Learn from Me – The Most Sacred Heart of Jesus

Learn from Me
The Most Sacred Heart of Jesus


Apart from Jesus’ command to learn a lesson from the fig tree, on how its branch(es) and leaves announce summer (cf Matthew 24:32 and Mark 13:28), Christ commands us to learn only two things.  Our Blessed Savior knows that, like the rich young man, we are lacking in these things … otherwise, He would not be compelled to call our attention to them.

Learning Mercy not Sacrifice

In Mercy not Sacrifice, a post we published earlier this year, we covered the first one of these: “Go and learn what this means, ‘I desire mercy, and not sacrifice.'” We discovered that our mercy must exceed that of the Scribes and Pharisees or we will not enter the Kingdom of Heaven (cf Matthew 5:20). And, we examined what this kind of mercy looks like.

Learn from Me: The Most Sacred Heart of Jesus

Learning from the Meek and Humble Heart of Jesus

Today, on this Solemnity of the Most Sacred Heart of Jesus, we’ll look at the second one of these things Our Lord commands us to learn.  In Matthew 11:29 He says, “…learn from me, for I am gentle and lowly in heart…”  That “learn from me” covers many good and beautiful things Christ taught and modeled for us, things like The Lord’s Prayer, the evangelical virtues, love of God and neighbor, and so forth.  But, what He specifically calls our attention to is His meekness and humility of heart.  And, interestingly enough, He speaks to us of His humility only once!

Humility is truth.  It is neither putting oneself down (false humility) nor elevating oneself.  It is as St. Isaac the Syrian says, “the garment of God”…and we can clothe ourselves with nothing better. Christ, who is the way and the truth and the life, is humility personified, and we are exhorted by St. Paul to “Put on the Lord Jesus Christ” (Romans 13:14), the clothing of God’s eternal wedding feast. Humility draws God to us when He sees us adorned with this Christic royal attire.

Jesus is God and look what He has done for us! His heart is so good that He became man, taught us, put up with us (cf Matthew 17:17), and gave up His life in order to save us and give us eternal life with the Holy Trinity forever. Every Saturday evening at Vespers, the Church sings the Canticle of Christ’s humility, “Though he was in the form of God, Jesus did not deem equality with God something to be grasped at…he emptied and…humbled himself…” (cf Philippians 2:6-8). The Word became flesh and spent His life on earth emptying Himself: in His Incarnation and Birth, in His hidden life in Nazareth, before the crowds, before Peter and the Apostles, in His Passion and Death, and even in His glorious Resurrection.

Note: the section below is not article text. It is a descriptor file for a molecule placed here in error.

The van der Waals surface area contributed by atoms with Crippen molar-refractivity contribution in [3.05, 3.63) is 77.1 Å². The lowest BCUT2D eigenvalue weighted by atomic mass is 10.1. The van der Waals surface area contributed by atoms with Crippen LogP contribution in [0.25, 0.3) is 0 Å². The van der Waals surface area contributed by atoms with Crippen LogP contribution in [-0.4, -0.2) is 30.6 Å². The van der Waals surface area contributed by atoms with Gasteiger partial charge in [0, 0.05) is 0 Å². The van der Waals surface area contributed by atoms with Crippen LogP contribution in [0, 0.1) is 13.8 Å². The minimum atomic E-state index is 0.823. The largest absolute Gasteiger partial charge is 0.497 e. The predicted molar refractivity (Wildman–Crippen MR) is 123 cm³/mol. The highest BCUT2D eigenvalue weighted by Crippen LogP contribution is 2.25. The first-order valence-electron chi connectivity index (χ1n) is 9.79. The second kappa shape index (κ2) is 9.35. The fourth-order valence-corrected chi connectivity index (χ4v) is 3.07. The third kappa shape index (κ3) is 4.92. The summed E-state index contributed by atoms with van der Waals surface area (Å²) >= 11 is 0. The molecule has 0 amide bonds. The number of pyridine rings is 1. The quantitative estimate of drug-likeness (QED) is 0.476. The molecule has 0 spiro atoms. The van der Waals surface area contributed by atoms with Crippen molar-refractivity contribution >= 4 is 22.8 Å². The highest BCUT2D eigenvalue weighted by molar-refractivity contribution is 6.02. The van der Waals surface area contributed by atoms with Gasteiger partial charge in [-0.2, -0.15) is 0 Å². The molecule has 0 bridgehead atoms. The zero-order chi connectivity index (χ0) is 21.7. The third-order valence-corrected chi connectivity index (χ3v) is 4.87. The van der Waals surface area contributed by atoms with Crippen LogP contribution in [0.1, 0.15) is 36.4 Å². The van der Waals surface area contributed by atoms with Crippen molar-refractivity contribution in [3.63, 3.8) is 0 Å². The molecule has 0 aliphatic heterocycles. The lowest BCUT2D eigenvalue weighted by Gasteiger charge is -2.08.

In his Little Book on Humility and Patience, Archbishop William Ullathorne, a descendant of St. Thomas More, calls Christ the Master of humility, calls His Passion the book of humility and calls His Cross the throne of humility. Not to be outdone with how He humbly emptied Himself on earth, Jesus is still doing so today! As Father Francis Donnelly S.J. says in his book How to Love as Jesus Loves, “… in the Eucharist, He [empties] Himself of His humanity, it might be said, to become food and drink.” (This, of course, is a figure of speech because the Eucharist is always the Body, Blood, Soul and Divinity of Christ.)

Fr. Donnelly goes on to say that humility is the army of virtues and that all virtues practice it. In the great classroom of Christ, it is the daily virtue! This classroom is where Christ reveals his heart: a humble heart meek and poor in spirit that mourns, that hungers and thirsts for justice, is pure and merciful, makes peace and suffers persecution for the sake of God’s Kingdom, in short, a humble heart that enfleshes the beatitudes. It is the heart of someone who looks up to God because it is not proudly grasping to become like God, the heart of someone who is trustingly childlike not childish, which example Our Lord held up to us as the only type of heart that enters the Kingdom of Heaven (cf Matthew 18:3).

Today, we celebrate this humble and merciful heart of Jesus, the heart of God made manifest for us, that He might make of us what pleases Him and that we might have “the strength to comprehend…what is the breadth and length and height and depth, and to know the love of Christ which surpasses knowledge, so that [we] may be filled with all the fullness of God” (cf Ephesians 3:18-19).


Jesus, meek and humble of Heart.
Make our hearts like unto yours

(From the Litany of the Sacred Heart of Jesus)


Art: Illustration of Sacred Heart of Jesus with stigmata and blessing gesture in the Latin rite; portal to the Sacred Heart Church in Bernau bei Berlin, Botulph, own work, May 2012, CCA-SA 3.0 Unported; Sacred Heart Holy Card, undated, Jim Capaldi, 2009-09-24, PD-US copyright expired; both Wikimedia Commons.

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